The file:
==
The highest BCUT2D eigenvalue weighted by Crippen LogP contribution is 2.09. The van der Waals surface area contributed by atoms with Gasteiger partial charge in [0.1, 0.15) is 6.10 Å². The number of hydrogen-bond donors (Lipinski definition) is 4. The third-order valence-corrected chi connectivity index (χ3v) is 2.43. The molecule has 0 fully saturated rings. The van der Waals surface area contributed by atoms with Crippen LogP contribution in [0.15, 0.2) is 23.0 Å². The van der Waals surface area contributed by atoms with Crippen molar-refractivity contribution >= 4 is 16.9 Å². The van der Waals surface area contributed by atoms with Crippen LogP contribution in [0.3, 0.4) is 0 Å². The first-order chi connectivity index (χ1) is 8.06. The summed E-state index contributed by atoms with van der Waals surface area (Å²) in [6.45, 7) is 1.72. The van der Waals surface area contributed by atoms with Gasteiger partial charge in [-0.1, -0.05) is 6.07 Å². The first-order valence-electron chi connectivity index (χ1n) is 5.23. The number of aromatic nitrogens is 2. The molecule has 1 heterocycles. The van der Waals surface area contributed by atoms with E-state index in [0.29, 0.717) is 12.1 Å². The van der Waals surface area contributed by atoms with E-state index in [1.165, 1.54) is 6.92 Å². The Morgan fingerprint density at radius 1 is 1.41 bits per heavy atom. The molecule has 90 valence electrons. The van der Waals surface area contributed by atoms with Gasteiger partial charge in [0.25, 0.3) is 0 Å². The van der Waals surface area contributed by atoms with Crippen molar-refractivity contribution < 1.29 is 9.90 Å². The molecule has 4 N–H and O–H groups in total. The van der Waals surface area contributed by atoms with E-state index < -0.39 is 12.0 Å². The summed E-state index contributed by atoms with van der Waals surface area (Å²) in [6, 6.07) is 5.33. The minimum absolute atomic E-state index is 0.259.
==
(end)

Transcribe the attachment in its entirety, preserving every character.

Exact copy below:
The highest BCUT2D eigenvalue weighted by Crippen LogP contribution is 2.09. The van der Waals surface area contributed by atoms with Gasteiger partial charge in [0.1, 0.15) is 6.10 Å². The number of hydrogen-bond donors (Lipinski definition) is 4. The third-order valence-corrected chi connectivity index (χ3v) is 2.43. The molecule has 0 fully saturated rings. The van der Waals surface area contributed by atoms with Crippen LogP contribution in [0.15, 0.2) is 23.0 Å². The van der Waals surface area contributed by atoms with Crippen molar-refractivity contribution >= 4 is 16.9 Å². The van der Waals surface area contributed by atoms with Crippen LogP contribution in [0.3, 0.4) is 0 Å². The first-order chi connectivity index (χ1) is 8.06. The summed E-state index contributed by atoms with van der Waals surface area (Å²) in [6.45, 7) is 1.72. The van der Waals surface area contributed by atoms with Gasteiger partial charge in [-0.1, -0.05) is 6.07 Å². The first-order valence-electron chi connectivity index (χ1n) is 5.23. The number of aromatic nitrogens is 2. The molecule has 1 heterocycles. The van der Waals surface area contributed by atoms with E-state index in [0.29, 0.717) is 12.1 Å². The van der Waals surface area contributed by atoms with E-state index in [1.165, 1.54) is 6.92 Å². The Morgan fingerprint density at radius 1 is 1.41 bits per heavy atom. The molecule has 90 valence electrons. The van der Waals surface area contributed by atoms with Gasteiger partial charge in [0.25, 0.3) is 0 Å². The van der Waals surface area contributed by atoms with Crippen molar-refractivity contribution < 1.29 is 9.90 Å². The molecule has 4 N–H and O–H groups in total. The van der Waals surface area contributed by atoms with E-state index < -0.39 is 12.0 Å². The summed E-state index contributed by atoms with van der Waals surface area (Å²) in [6, 6.07) is 5.33. The minimum absolute atomic E-state index is 0.259.